Candín Mine


Candín Mine

La Felguera, Langreo

The rich coal deposits in the Candín river valley, in Vega (Langreo), started being exploited in the second decade of the 19th century. These were initially in the hands of Alejandro Aguado, Marquess of Las Marismas, who promoted Sociedad Minas de Carbón de Siero y Langreo in 1925. Later, it was Fernando Muñoz y Sánchez, Duke of Riánsares and husband of the queen regent María Cristina, who took over these mines. Determined to extend his mining interests to the Caudal and Nalón river valleys, Muñoz had acquired in 1844 Asturian Mining Company or Compañía Anglo Asturiana, which had unsuccessfully tried to set up a steelworks in Mieres. Finally, after another unsuccessful attempt by the company set up by Muñoz and his partners, Compagnie Minière et Métallúrgique des Asturies, it was the French businessman Numa Guilhou who managed to consolidate the project. It was named Fábrica de Mieres in 1879, being under the management of the engineer Jerónimo Ibrán.

In 1918, Fábrica de Mieres began the works to sink the San Enrique or Candín mine shaft. This was interrupted shortly afterwards, probably due to the economic difficulties the company was experiencing. In 1925, the exploitation passed into the hands of Sociedad Minas de Langreo y Siero, which took over part of the Guilhou company's concessions.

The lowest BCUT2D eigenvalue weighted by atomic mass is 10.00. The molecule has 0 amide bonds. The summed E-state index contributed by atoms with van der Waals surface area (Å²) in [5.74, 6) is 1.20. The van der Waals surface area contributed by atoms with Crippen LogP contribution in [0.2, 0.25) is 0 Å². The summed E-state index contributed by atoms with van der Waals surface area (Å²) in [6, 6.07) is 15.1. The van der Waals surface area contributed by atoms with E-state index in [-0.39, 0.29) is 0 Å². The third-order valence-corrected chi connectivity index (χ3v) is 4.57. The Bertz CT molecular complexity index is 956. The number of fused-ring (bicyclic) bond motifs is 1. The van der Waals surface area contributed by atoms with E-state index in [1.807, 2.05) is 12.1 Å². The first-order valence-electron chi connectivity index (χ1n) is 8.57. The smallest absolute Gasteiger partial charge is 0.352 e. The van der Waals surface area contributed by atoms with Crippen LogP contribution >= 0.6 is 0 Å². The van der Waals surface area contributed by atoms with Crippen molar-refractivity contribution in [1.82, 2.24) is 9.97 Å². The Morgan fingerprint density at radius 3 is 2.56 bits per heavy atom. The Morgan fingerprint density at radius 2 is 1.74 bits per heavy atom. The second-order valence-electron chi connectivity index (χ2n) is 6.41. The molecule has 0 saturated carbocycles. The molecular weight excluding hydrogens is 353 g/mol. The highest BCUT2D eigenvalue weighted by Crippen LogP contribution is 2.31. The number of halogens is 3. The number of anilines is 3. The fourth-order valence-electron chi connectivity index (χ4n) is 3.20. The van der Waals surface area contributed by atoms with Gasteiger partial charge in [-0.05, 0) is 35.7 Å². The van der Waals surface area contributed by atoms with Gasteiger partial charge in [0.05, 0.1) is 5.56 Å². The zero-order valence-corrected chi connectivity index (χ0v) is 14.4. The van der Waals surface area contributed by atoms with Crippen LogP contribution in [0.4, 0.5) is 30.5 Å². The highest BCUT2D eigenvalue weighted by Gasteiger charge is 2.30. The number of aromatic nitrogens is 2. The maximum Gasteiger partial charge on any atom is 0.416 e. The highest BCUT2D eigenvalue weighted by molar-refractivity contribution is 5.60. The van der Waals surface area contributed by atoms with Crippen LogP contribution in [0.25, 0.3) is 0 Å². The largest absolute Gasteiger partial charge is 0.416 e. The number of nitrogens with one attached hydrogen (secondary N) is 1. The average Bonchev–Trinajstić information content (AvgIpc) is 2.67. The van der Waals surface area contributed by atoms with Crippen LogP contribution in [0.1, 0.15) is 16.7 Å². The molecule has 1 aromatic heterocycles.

In 1929, the work was resumed to be completed in the following decade. The headframe was erected in 1933, although it was refurbished in the 1960s, together with the extraction machine and the compressors. The remaining elements of the first construction phase are the workshop and forge building, the buildings that housed the compressor room, the boilers and the power plant, as well as the ventilation building. In 1942, the office building designed by the Somolinos Brothers was built. In 1957, the same happened with the toilet block and, in the following decade, the headframe, the engine house and the loading dock.

After its incorporation into HUNOSA, the San Enrique or Candín II mine shaft was re-sunk and connected to the Santa Eulalia or El Cabritu mine shaft (Candín I), as well as with the Fondón shaft, via a 1.5 km gallery under the Nalón river. In December 2012, it ceased its activity.

Mónica García Cuetos